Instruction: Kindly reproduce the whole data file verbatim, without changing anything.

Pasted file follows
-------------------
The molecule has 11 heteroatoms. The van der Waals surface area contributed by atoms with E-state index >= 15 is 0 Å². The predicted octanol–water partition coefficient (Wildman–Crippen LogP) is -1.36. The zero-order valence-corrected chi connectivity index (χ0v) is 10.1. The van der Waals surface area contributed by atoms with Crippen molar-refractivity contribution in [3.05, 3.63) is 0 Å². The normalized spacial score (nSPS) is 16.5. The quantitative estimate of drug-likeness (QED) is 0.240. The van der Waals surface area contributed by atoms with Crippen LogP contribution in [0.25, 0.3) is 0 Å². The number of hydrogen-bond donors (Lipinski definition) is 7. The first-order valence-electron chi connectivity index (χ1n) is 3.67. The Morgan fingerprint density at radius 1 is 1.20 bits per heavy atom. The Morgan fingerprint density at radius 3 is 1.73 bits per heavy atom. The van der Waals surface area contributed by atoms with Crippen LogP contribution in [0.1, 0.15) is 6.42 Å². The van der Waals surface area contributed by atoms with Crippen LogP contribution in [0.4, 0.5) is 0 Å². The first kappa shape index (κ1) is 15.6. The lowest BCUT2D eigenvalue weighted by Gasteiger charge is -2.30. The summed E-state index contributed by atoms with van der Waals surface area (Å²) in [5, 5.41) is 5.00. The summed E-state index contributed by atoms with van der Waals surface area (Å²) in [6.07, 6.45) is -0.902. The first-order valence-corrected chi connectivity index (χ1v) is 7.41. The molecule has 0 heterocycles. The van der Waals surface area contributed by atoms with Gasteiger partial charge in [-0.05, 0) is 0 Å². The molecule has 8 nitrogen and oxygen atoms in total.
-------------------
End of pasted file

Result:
The molecule has 11 heteroatoms. The van der Waals surface area contributed by atoms with E-state index >= 15 is 0 Å². The predicted octanol–water partition coefficient (Wildman–Crippen LogP) is -1.36. The zero-order valence-corrected chi connectivity index (χ0v) is 10.1. The van der Waals surface area contributed by atoms with Crippen molar-refractivity contribution in [3.05, 3.63) is 0 Å². The normalized spacial score (nSPS) is 16.5. The quantitative estimate of drug-likeness (QED) is 0.240. The van der Waals surface area contributed by atoms with Crippen LogP contribution in [0.25, 0.3) is 0 Å². The number of hydrogen-bond donors (Lipinski definition) is 7. The first-order valence-electron chi connectivity index (χ1n) is 3.67. The Morgan fingerprint density at radius 1 is 1.20 bits per heavy atom. The Morgan fingerprint density at radius 3 is 1.73 bits per heavy atom. The van der Waals surface area contributed by atoms with Crippen LogP contribution in [0.1, 0.15) is 6.42 Å². The van der Waals surface area contributed by atoms with Crippen LogP contribution in [0.4, 0.5) is 0 Å². The first kappa shape index (κ1) is 15.6. The lowest BCUT2D eigenvalue weighted by Gasteiger charge is -2.30. The summed E-state index contributed by atoms with van der Waals surface area (Å²) in [5, 5.41) is 5.00. The summed E-state index contributed by atoms with van der Waals surface area (Å²) in [6.07, 6.45) is -0.902. The first-order valence-corrected chi connectivity index (χ1v) is 7.41. The molecule has 0 heterocycles. The van der Waals surface area contributed by atoms with Gasteiger partial charge in [-0.05, 0) is 0 Å². The molecule has 8 nitrogen and oxygen atoms in total.